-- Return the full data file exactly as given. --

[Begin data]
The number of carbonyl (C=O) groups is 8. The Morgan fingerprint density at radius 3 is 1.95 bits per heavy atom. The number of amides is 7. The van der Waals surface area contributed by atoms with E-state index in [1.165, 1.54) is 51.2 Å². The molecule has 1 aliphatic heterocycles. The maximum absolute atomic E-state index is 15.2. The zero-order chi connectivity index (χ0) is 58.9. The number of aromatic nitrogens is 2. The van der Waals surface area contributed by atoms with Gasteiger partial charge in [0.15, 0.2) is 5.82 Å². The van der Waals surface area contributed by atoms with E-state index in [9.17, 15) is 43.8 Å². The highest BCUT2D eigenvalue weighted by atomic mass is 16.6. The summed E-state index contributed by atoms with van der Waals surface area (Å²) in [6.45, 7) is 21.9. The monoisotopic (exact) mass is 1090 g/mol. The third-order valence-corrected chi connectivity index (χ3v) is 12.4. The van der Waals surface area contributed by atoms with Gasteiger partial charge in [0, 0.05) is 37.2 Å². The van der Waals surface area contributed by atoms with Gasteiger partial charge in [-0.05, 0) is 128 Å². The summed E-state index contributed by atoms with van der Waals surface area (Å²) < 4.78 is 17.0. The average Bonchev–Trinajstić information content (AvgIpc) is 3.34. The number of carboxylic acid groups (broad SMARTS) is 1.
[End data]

The number of carbonyl (C=O) groups is 8. The Morgan fingerprint density at radius 3 is 1.95 bits per heavy atom. The number of amides is 7. The van der Waals surface area contributed by atoms with E-state index in [1.165, 1.54) is 51.2 Å². The molecule has 1 aliphatic heterocycles. The maximum absolute atomic E-state index is 15.2. The zero-order chi connectivity index (χ0) is 58.9. The number of aromatic nitrogens is 2. The van der Waals surface area contributed by atoms with Gasteiger partial charge in [0.15, 0.2) is 5.82 Å². The van der Waals surface area contributed by atoms with E-state index in [9.17, 15) is 43.8 Å². The highest BCUT2D eigenvalue weighted by atomic mass is 16.6. The summed E-state index contributed by atoms with van der Waals surface area (Å²) in [6.45, 7) is 21.9. The monoisotopic (exact) mass is 1090 g/mol. The third-order valence-corrected chi connectivity index (χ3v) is 12.4. The van der Waals surface area contributed by atoms with Gasteiger partial charge in [0, 0.05) is 37.2 Å². The van der Waals surface area contributed by atoms with Gasteiger partial charge in [-0.05, 0) is 128 Å². The summed E-state index contributed by atoms with van der Waals surface area (Å²) < 4.78 is 17.0. The average Bonchev–Trinajstić information content (AvgIpc) is 3.34. The number of carboxylic acid groups (broad SMARTS) is 1.